Compromise on Hudood laws criticized
By Our Reporter
LAHORE, Sept 12: Expressing outrage at the ‘political expediency’ demonstrated by the government over the women’s protection bill, human and women’s rights bodies on Tuesday accused it of reneging on its promise. They said women had campaigned against the discriminatory laws for 25 years and proved them fundamentally flawed. Chairperson of the Human Rights Commission of Pakistan Asma Jehangir said that the manner in which the government had dealt with the issue of women’s rights was disappointing.
“The so called women’s protection bill was a farcical attempt at making the Hudood Ordinances palatable. In the first place, the implications of the ordinances went far beyond discrimination and persecution of women on the plea of morality. “For instance, the law prescribed punishments which were inhuman and allowed for evidence of male Muslim witnesses for application of Hadd punishments. However, women accused under tazir punishment of adultery were its main victims. There were ample examples of victims of rape being imprisoned under accusations of zina.” She said the bill had addressed none of the concerns. In addition, the government had agreed to replace Section 9 of the draft bill by subjecting the interpretation of the ordinance according to the injunctions of Islam.
“Such open-minded jurisdiction granted to an already cowed-down judiciary would result in authentication of the most conservative form of religious interpretation. It would also be detrimental to the rights of non-Muslim citizens, who might not subscribe to Islamic principles. The addition of Section 9 could also undo the amendment made to the law in 1996 in the form of abolition of Punishment of Whipping Act for abolishing mandatory public whippings for the crimes of zina and zina bil jabr.” The HRCP chief noted that the amendments introduced earlier by the clerics within the ruling party had stiffened conditions for compliant of qazf. By keeping the Hadd punishment of zina bil jabr in the ordinance while moving the tazir punishment to the Pakistan Penal Code, the authors of the draft had created confusion in deciding the jurisdiction of the appellate court. This would only benefit the accused in zina bil jabr, she said.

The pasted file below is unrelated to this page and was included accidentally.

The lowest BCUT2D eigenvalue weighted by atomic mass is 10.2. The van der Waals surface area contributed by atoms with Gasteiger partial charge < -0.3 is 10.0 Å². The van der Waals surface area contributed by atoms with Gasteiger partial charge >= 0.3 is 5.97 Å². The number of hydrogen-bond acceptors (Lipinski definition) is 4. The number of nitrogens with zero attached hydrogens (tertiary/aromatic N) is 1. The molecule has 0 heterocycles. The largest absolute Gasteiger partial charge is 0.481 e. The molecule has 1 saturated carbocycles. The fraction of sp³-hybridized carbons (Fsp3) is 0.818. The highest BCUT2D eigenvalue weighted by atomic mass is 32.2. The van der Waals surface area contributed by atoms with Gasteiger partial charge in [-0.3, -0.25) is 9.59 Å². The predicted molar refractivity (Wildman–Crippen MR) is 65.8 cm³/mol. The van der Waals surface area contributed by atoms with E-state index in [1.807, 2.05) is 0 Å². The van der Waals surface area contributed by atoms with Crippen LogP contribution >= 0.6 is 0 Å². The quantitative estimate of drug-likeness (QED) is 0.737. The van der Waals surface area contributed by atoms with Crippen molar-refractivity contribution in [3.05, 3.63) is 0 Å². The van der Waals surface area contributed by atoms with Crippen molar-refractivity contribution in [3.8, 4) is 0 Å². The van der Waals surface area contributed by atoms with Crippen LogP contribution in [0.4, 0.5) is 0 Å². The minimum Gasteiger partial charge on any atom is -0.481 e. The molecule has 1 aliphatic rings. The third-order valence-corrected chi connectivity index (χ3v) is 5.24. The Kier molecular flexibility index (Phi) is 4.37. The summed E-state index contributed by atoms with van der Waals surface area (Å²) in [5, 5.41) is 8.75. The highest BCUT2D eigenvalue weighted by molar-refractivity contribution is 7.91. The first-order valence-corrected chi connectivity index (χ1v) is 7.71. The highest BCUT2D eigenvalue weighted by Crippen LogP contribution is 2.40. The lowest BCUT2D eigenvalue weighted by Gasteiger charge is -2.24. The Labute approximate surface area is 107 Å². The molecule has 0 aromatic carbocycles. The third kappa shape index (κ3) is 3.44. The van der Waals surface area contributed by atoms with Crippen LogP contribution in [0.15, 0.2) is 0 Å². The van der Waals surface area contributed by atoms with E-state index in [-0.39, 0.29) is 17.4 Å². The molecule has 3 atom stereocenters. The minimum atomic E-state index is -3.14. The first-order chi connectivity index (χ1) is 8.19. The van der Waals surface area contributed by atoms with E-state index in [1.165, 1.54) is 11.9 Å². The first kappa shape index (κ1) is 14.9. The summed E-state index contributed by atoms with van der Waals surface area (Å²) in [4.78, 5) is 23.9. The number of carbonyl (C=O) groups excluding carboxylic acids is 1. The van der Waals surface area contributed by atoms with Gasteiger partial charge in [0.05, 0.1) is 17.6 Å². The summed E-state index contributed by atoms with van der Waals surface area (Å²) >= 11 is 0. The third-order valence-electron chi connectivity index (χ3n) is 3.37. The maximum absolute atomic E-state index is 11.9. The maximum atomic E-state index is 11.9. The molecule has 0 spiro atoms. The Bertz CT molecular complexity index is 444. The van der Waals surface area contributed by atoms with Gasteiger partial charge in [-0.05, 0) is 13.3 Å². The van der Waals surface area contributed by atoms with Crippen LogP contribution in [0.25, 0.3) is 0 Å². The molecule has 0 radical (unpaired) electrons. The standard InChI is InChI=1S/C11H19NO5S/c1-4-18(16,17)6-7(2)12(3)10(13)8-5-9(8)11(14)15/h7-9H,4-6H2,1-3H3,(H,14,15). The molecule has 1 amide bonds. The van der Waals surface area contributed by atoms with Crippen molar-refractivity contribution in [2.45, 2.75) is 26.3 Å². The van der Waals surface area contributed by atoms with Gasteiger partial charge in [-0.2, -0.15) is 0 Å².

Reiterating the HRCP’s demand for repeal of Hudood Ordinances, she said the government should refrain from using the issue of women’s rights to further its own interests rather than making any real effort for the improvement of their lot. The Women Action Forum working committee was of the view that the government’s political machinations with the Muttahida Majlis-i-Amal would result in amendments that would be even more barbaric. By acceding to the MMA an extraordinary advantage the government had subverted all the constitutional bodies such as the Council of Islamic Ideology and the National Commission on Status of Women and ignored the decision of the cabinet committee concerned. All parties in parliament were invited to participate in the parliamentary select committee but the MMA decided to boycott it. By conducting closed-door negotiations the government was pandering to a group of religious obscurantist who were known for their rabidly anti-women stance and thus bartering away women’s rights, it said.